Future trucks, Jeeps, vans • Future cars • Five Year Plan • Updated 6/5/15
Ralph Giles announced a “new family” of four cylinder engines to appear in 18 months, during an Autoline After Hours appearance. That would set the calendar date at around August 2015. The Hurricane 2.0 has a strong resemblance to the current 2.4 and while it is likely to be widely used, it is probably a stopgap before a completely new cross-FCA four cylinder engine lineup. We believe the regular four cylinders will appear in calendar year 2016 and the Hurricane in calendar year 2017.
Fiat is working on small engines with three and four cylinders, ranging from around 65 to 185 hp (with turbocharging). The “medium sized” Hurricane engine from Chrysler is expected to be a 2.0 liter with 220-300 horsepower, and might be based on the current 2.0/2.4 family.
Pentastar V6 engines were to spawn a 4.8 liter V8 but that seems to have been dropped or postponed. Still, a power boost is due in late calendar-year 2015 or early calendar-year 2016, known as “PUG” (Pentastar Upgrade), with direct injection and parasitic loss reduction. There will almost certainly be changes to the valve setup and cylinder heads. There are rumors of a supercharged 3.2 and turbo 3-liter engines developed by Chrysler. How much of this we will get, is unknown. A four-cylinder based on the V6 does not appear to be in the cards, but some learning from the project might be making its way to new four-cylinders, just as Hemi aspects appeared on the late 4.7 V8 upgrade.
An updated Apache 392 Hemi and Eagle 5.7 Hemi with higher power ratings are both set for calendar-year 2015, according to one source. Chrysler may work on a new, smaller, lighter V8 family once it finishes work on the new four cylinders and on power boosts to the V6 and Hemi V8. The Hemi itself will continue for the foreseeable future, with a power boost rumored in the next year or three. The company may end up with Hemi V8s for trucks and key cars, and smaller V8s for other cars.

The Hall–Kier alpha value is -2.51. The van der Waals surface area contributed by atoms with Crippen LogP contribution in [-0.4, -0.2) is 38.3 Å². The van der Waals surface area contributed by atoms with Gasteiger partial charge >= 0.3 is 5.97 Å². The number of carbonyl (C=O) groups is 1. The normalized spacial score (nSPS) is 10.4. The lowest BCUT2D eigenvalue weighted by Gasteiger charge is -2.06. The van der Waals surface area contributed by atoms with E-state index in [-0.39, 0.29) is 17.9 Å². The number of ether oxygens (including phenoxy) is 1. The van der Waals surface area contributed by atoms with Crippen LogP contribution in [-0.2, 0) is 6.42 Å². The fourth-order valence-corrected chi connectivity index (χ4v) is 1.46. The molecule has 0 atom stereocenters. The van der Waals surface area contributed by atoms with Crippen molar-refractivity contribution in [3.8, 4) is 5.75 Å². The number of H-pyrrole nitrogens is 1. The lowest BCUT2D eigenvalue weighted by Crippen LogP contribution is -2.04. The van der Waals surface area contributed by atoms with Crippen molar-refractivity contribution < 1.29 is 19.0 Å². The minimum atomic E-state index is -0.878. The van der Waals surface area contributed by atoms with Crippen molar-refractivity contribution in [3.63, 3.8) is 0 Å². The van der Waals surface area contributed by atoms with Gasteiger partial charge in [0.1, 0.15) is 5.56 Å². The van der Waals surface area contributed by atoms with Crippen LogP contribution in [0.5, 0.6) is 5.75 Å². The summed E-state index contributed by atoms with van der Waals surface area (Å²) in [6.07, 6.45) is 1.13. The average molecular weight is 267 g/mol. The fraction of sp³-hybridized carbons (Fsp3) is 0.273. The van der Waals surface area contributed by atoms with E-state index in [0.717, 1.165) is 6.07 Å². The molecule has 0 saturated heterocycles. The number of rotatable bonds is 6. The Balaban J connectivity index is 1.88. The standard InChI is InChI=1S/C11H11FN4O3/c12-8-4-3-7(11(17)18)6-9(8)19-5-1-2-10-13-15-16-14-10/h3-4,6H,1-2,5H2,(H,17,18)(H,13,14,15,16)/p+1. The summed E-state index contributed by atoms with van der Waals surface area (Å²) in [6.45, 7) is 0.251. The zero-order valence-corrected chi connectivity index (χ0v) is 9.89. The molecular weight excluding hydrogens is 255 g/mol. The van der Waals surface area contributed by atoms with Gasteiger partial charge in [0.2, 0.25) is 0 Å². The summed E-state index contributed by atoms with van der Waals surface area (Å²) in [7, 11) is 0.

ZF’s eight speed automatic transmission for rear wheel drive cars and nine speed ZF front wheel drive cars are being adopted by Chrysler in every possible vehicle, with Wrangler next for an upgrade to eight speeds and minivans next for nine. The transmissions can be used with transfer cases for all wheel drive, with stop-start systems, and with hybrid setups. Both have shift times below the limit of human perception, and can shift multiple gears at once; they can carry numerous shift maps for different uses, and Chrysler seems to be falling behind in programming them.
The ZF is used by Audi, Maserati, Rolls-Royce, and others as well. Transmissions. The Chrysler versions (some are made internally, some are purchased) have some differences due to different factory layouts, with most of the internal parts reportedly not being interchangeable (845RFE, 928TE).
The Cummins B-series straight-six diesel is still planned for future Rams. A Fiat diesel (possibly the L424) is reportedly being tested for US certification in Wrangler though they may use a newly revised VM 2.8 liter four-cylinder diesel in the US.
A hybrid minivan is planned, and other cars use a Chrysler-engineered start-stop system which shuts off the engine when the car is stopped. Chrysler is supposedly Fiat’s headquarters for electric and hybrid car development, with an electric Fiat 500 already launched. CNG is available on Ram Hemis for fleet use.
The last Chrysler hybrid system was part of a joint project led by General Motors.
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